Milwaukee – Although the program wasn’t called “Journalism, Advertising, and Media Studies” (JAMS) when Boston Globe op-ed columnist Derrick Z. Jackson graduated from it, he still set aside some time to return to Milwaukee to visit campus and talk about some of his experiences with JAMS students.
Packed in a tiny room full of journalism students in Johnston Hall, Jackson was upfront with his advice. “Whatever you are doing right now matters,” Jackson said. “Journalism is a craft that takes you places you don’t even imagine you can go.”
Some of the proof lies in a photograph Jackson took of a basketball player 41 years ago that still sells today.
While a student at UWM, Jackson was fortunate enough to shoot photos for the Associated Press. Debuting in sports, Jackson has covered the NBA, U.S. Open, and the Olympics in 1984. “[Sports are] fun and good, but what’s really, really meaningful is when you can do some journalism and … listen to people who really are changing the world,” Jackson said. “It’s wonderful. Journalism has allowed me to be a voice for the voiceless.”
If you’re unable to find motivation as a journalist, Jackson suggests closely examining your local government or even environment for wrongdoings. “Hold administrations accountable,” Jackson said, “I will, at some risk, say that the environment is one of the three top stories of this generation’s lifetime.”
Jackson also pointed out that most issues are intertwined in some fashion if you think about them deeply enough. The environment is no exception. “There are very few environmental issues that don’t have a massive tentacle reaching out to something else,” says Jackson.
There was also some discussion on where journalism is headed.
Jackson’s son, an art editor of his campus’ newspaper, told him, “People in our generation still read. It’s just not the way you’re reading it.” Jackson silenced the room when he predicted the end of print newspapers for this generation of college students. “I don’t necessarily think that’s disastrous or anything. The whole issue for me is quality,” says Jackson.
Anne Panter led the effort to raise money to get Jackson back to Milwaukee from Boston. She believes it’s important for students to meet alums and see how the college education applies in real life. “[Some] might not think it applies to them, but it gives you a perspective. To hear someone who’s done it,” says Panter. “It’s important to produce students that are critical thinkers.”
Jackson is renowned for his college graduation rate bracketology for March Madness. When filling out graduation rate brackets for UWM’s Sweet 16 appearance in 2005, Jackson was discouraged with UWM graduating less than 20 percent of its roster. This knowledge piqued Jackson’s interest in academia.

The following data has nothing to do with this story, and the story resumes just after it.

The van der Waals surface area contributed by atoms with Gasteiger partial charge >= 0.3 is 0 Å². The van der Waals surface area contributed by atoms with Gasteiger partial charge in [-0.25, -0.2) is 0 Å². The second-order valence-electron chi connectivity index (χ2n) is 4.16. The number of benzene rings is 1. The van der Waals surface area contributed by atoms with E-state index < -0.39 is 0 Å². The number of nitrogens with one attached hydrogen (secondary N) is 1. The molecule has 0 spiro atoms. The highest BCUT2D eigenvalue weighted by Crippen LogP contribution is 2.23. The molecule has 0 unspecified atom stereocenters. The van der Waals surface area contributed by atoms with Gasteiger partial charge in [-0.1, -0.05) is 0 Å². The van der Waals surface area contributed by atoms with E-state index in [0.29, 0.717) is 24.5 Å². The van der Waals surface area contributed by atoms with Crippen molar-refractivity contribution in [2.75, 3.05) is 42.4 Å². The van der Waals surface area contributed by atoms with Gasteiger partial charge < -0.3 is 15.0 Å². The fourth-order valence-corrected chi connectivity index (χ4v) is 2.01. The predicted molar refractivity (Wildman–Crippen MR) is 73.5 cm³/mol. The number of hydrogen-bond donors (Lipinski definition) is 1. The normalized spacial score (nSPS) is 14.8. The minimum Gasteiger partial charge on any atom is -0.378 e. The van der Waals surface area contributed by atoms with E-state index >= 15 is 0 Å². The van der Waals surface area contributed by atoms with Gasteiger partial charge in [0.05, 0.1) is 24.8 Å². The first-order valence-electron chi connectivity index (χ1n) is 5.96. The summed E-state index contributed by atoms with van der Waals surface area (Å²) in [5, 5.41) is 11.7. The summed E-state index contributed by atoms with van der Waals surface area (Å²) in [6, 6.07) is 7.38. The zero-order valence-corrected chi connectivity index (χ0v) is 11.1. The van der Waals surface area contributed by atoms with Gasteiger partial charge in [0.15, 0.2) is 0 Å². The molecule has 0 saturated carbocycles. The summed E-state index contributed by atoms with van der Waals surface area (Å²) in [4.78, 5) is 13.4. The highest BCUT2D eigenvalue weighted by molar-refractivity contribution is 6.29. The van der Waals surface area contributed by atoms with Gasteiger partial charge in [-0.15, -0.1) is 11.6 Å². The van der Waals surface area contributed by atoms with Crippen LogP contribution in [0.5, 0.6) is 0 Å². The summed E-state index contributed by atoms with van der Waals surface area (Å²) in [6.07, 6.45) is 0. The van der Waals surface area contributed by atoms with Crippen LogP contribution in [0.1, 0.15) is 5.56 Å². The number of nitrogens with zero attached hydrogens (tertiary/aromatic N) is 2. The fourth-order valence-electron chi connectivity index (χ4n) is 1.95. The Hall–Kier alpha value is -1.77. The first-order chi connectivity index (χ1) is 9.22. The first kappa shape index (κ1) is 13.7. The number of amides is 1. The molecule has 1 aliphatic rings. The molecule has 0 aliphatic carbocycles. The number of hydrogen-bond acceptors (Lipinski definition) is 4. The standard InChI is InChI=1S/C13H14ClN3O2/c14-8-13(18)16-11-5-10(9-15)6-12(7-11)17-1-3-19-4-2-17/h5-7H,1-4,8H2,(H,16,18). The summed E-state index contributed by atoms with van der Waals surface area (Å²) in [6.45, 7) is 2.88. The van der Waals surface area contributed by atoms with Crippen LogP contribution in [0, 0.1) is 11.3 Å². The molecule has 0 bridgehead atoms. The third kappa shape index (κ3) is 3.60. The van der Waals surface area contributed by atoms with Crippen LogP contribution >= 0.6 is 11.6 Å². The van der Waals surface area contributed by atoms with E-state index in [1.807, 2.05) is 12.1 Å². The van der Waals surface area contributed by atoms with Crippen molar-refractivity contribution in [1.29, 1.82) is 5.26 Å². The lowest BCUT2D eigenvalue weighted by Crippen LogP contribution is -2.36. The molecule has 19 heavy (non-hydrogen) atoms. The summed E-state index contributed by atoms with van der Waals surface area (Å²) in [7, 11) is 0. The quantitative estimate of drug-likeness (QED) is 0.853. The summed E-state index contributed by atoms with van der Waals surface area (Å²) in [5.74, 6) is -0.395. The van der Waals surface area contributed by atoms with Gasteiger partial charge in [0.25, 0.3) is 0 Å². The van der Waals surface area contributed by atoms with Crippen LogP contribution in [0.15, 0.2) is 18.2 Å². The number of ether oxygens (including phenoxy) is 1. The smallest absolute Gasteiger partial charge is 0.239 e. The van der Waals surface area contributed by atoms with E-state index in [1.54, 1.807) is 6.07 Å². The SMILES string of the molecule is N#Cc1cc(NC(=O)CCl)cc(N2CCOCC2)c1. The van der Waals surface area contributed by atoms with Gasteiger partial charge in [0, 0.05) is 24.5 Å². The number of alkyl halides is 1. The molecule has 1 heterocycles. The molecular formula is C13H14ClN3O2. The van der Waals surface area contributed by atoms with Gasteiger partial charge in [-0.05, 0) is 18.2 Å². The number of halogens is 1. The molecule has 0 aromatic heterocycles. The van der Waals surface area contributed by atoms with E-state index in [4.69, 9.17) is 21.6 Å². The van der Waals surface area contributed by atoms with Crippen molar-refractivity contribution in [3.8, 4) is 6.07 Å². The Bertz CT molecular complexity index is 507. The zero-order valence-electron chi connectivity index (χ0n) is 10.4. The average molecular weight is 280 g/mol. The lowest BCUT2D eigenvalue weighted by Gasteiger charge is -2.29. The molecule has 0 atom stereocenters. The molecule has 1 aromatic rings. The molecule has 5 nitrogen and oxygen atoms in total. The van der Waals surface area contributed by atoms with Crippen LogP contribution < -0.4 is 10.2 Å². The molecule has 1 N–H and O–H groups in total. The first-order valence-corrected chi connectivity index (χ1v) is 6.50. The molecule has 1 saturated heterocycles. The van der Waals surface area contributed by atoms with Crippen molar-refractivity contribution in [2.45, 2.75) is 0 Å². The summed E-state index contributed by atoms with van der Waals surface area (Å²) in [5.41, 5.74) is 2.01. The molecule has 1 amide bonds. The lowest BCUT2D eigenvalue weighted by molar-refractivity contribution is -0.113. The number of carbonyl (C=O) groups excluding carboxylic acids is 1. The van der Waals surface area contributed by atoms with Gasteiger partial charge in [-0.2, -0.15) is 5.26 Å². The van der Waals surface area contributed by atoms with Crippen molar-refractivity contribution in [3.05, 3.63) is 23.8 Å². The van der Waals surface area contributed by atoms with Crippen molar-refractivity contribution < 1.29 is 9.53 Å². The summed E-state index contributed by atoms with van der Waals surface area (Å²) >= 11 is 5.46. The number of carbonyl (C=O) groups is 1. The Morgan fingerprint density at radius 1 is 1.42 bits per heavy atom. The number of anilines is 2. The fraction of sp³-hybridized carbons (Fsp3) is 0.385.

“What you see at UWM is part of a national shame … UWM is only a microcosm of a much, much larger problem,” Jackson said. He also pointed out that blacks, Latinos, and poor people in general are not getting the support system they need. The end result is “a laziness that affects everybody.”
Overseas, in countries like Sweden, Germany, and Denmark, students don’t pay a penny for tuition. They’ve made a commitment that education is subsidized from day one. Some of the graduate programs even have subsidies.
Jackson offered up solutions as well. “It’s’ a tough problem. You gotta engage families. You gotta engage cultures. You gotta engage communities. You gotta engage capital — financial as well as human,” said Jackson. He’s seen firsthand, kids at some of the worst schools make turnarounds that you would never guessed the predicament they were in just two years earlier.
There was also discussion about reporting versus editorializing. “The best reporters in the country have tons of passion inside of them. What they do with that passion is they make sure when they are doing the ‘straight reporting’, that they are asking biting, tough questions that get answers in the paper,” Jackson said. “The moment you put your opinion in these things, you’re biased. You’re seen as biased forever.”
In reviewing the civil rights movement, Jackson believes part of the reason the movement gained as much steam as it did was because journalists were centering their cameras on dogs biting girls, and the hoses, hosing down children. “That wasn’t biased, that was just reporting,” says Jackson. “The reporters didn’t have to get on a soap box then and say, ‘Free those people!’ The journalism said, ‘Free those people.’ That is the power of journalism.”
In closing, Jackson went over the benefits of restraint and not “spouting off.” While in Mississippi covering the Michael Dukakis campaign in 1988, he asked a member of Citizen’s Council (a “peaceful” offshoot of the KKK) what he thought of Dukakis. The member replied unabashedly, “Well [long pause], he’s one of those northern lee-burr-als (liberals) who, uh…you know? He’s kind of for the rights of black people. You know what I mean?”
Instead of lashing out in anger, Jackson simply printed the quote. He allowed the readers to decide whether it was ignorant or not. “Some people are amazingly candid with their ignorance,” Jackson said.